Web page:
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Ann Occup Hyg. 2016 April; 60(3): 271–272.
Published online 2016 March 1. doi:  10.1093/annhyg/mew011
PMCID: PMC4886197

Annals of Occupational Hygiene Performance, 2015

Noah Seixas, Chief Editorcorresponding author

Volume 59 of the Annals of Occupational Hygiene, published in nine issues during the year 2015, continued our history of contribution to the science of exposures at work and their impact on the health of workers.

In 2015, we received 275 submissions, roughly the same as the 278 in 2014, including 226 original research articles. Among the 251 papers for which final publication decisions were made, 90 were accepted, giving us a rejection rate of 64.1%. This relatively high rejection rate helps assure the highest quality of papers appear in the journal and is thus good for readers and the journal.

In 2015, we published 85 research papers, 7 short communications, 2 review articles, and an additional 2 commentaries, 4 editorials, and 2 letters to the Editor. A content analysis of our research and review papers show the Annals to be very strong on exposure assessment (42%, up from 36% in 2014), measurement (22%, up from 19% in 2014), exposure controls (7%), plus personal protective equipment (15%), and the basic sciences underlying occupational hygiene (5%). Aerosols made up 41% of the agents addressed, with 19% tackling chemicals, 13% physical agents, and 6% bioaerosols. The editorial team coordinated the collection of 506 peer reviews from 295 individuals, highlighting the huge commitment made by all of our contributors.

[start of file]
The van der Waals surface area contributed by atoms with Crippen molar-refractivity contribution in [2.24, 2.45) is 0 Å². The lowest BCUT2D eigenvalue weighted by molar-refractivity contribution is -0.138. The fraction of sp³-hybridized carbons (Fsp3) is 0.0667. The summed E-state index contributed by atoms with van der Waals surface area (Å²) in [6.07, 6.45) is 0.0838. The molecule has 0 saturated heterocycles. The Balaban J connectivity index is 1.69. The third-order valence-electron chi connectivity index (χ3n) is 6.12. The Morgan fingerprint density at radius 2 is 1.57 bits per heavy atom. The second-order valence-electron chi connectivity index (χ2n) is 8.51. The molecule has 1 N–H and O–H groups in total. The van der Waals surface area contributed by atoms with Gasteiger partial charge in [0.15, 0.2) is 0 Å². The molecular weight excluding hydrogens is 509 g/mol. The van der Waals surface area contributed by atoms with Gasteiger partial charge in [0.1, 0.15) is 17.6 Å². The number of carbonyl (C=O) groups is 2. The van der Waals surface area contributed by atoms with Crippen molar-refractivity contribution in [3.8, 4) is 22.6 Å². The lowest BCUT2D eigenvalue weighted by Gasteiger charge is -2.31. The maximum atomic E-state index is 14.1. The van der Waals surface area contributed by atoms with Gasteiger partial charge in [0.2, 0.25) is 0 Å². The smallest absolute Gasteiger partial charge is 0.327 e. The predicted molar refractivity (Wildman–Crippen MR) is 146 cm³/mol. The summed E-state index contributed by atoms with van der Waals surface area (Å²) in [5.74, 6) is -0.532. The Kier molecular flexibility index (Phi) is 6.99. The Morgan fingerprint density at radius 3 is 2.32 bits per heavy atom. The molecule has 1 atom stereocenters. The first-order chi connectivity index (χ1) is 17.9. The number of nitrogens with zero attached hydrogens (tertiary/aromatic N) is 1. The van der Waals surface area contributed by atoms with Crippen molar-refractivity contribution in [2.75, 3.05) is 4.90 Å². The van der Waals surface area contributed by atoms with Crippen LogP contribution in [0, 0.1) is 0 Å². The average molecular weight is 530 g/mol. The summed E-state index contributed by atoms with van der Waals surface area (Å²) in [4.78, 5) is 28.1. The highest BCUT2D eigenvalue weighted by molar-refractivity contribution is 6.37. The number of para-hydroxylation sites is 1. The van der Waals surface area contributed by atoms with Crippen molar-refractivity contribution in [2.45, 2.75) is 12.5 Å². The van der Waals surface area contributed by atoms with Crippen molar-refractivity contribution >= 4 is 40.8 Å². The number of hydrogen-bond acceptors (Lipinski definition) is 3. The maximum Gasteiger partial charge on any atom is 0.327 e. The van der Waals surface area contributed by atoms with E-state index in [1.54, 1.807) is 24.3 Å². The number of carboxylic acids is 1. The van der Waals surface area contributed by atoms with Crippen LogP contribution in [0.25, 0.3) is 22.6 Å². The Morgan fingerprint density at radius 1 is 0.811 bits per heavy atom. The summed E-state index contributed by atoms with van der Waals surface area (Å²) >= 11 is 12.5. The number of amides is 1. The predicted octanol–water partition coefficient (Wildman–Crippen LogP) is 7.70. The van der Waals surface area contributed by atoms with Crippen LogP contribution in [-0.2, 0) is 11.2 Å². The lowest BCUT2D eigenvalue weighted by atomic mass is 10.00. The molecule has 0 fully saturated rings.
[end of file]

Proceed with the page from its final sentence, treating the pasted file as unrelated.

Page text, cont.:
Of the two commentaries published, one summarized a large body of research on the effectiveness of anti-vibration gloves on the reduction of segmental vibration exposures; the other considered the relationship between work, smoking, and health, presenting important evidence about the health benefits of work, and how the occupational hygienist can help support those positive impacts.

Our time for papers in review has been monitored using a 6-month running average, giving the mean (median) time to a first decision of 29 (28) days, while time to reach a final decision (after revision and re-review) was 76 (37) days (based on July–December).

In addition to the 1867 members of BOHS receiving the hard copy journal, 2880 institutions were able to access the journal either via a direct institutional subscription or through academic consortia agreements. In 2015, 1217 not-for-profit institutions in 35 developing countries obtained free online access. The average number of full-text downloads per month was 25849.

North America and Europe remain the strongest geographic areas for submissions of original articles, reviews, commentaries, and short communications at 39 and 34%, respectively.

The Annals journal impact factor (JIF) for 2014 was 2.10, a slight increase on the 2013 level of 2.07. Our JIF ranking among other journals classified as ‘Public, Environmental and Occupational Health’ is currently 60 among 162 journals, and 52 out of 87 journals classified as ‘Toxicology’.

2015 saw the retirement, mid-year, of former Chief Editor Trevor Ogden, and Assistant Editors David Bartley and Nick Vaughan. We are enormously grateful for the years of dedication all three have provided and will miss the wealth of their collective experience. Dr Renee Anthony from the University of Iowa joined the Board in July 2015 bringing expertise in aerosols and computational fluid dynamics as well as extensive professional experience in occupational hygiene.

The Annals of Occupational Hygiene continues to perform strongly and make an essential contribution to the science of primary prevention of occupational disease. However, the world of work is rapidly changing, not only through new technologies and approaches to health and environmental research but also in the ways in which workers and employers organize production and services. With this in mind, the editorial board has begun a review of the Annals’ position and direction with a view to maintaining and growing the relevance and impact of the journal. Your comments and suggestions on this or any other issues relating to the Annals are most welcome.


Articles from Annals of Occupational Hygiene are provided here courtesy of Oxford University Press